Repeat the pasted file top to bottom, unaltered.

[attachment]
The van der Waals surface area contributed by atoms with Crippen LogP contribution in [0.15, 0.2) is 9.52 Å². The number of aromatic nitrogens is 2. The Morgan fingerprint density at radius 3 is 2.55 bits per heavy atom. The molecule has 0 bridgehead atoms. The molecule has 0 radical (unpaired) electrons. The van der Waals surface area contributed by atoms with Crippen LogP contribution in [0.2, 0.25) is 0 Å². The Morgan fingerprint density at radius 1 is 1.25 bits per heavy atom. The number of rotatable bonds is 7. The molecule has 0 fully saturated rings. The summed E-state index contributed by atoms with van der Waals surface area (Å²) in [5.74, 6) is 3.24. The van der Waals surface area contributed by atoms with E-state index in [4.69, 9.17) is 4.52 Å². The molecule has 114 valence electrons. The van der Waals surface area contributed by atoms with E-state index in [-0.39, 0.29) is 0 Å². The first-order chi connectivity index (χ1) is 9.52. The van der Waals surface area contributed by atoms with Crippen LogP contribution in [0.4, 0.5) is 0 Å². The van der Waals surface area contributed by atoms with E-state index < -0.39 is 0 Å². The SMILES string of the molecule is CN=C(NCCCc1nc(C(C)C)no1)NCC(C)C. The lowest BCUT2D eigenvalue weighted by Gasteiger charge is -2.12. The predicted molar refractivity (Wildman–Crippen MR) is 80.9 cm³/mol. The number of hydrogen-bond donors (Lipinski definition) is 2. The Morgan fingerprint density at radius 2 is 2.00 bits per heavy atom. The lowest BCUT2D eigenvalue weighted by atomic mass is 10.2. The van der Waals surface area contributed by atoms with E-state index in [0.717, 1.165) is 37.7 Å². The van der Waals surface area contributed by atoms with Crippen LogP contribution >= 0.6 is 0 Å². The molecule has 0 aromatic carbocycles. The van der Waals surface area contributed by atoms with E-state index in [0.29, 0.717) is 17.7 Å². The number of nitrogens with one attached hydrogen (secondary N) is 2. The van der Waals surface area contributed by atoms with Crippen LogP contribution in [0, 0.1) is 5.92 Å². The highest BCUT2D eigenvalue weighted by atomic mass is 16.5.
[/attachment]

The van der Waals surface area contributed by atoms with Crippen LogP contribution in [0.15, 0.2) is 9.52 Å². The number of aromatic nitrogens is 2. The Morgan fingerprint density at radius 3 is 2.55 bits per heavy atom. The molecule has 0 bridgehead atoms. The molecule has 0 radical (unpaired) electrons. The van der Waals surface area contributed by atoms with Crippen LogP contribution in [0.2, 0.25) is 0 Å². The Morgan fingerprint density at radius 1 is 1.25 bits per heavy atom. The number of rotatable bonds is 7. The molecule has 0 fully saturated rings. The summed E-state index contributed by atoms with van der Waals surface area (Å²) in [5.74, 6) is 3.24. The van der Waals surface area contributed by atoms with E-state index in [4.69, 9.17) is 4.52 Å². The molecule has 114 valence electrons. The van der Waals surface area contributed by atoms with E-state index in [-0.39, 0.29) is 0 Å². The first-order chi connectivity index (χ1) is 9.52. The van der Waals surface area contributed by atoms with Crippen LogP contribution in [0.4, 0.5) is 0 Å². The van der Waals surface area contributed by atoms with E-state index < -0.39 is 0 Å². The SMILES string of the molecule is CN=C(NCCCc1nc(C(C)C)no1)NCC(C)C. The lowest BCUT2D eigenvalue weighted by Gasteiger charge is -2.12. The predicted molar refractivity (Wildman–Crippen MR) is 80.9 cm³/mol. The number of hydrogen-bond donors (Lipinski definition) is 2. The Morgan fingerprint density at radius 2 is 2.00 bits per heavy atom. The lowest BCUT2D eigenvalue weighted by atomic mass is 10.2. The van der Waals surface area contributed by atoms with E-state index in [0.717, 1.165) is 37.7 Å². The van der Waals surface area contributed by atoms with Crippen LogP contribution >= 0.6 is 0 Å². The molecule has 0 aromatic carbocycles. The van der Waals surface area contributed by atoms with E-state index in [0.29, 0.717) is 17.7 Å². The number of nitrogens with one attached hydrogen (secondary N) is 2. The van der Waals surface area contributed by atoms with Crippen LogP contribution in [0, 0.1) is 5.92 Å². The highest BCUT2D eigenvalue weighted by atomic mass is 16.5.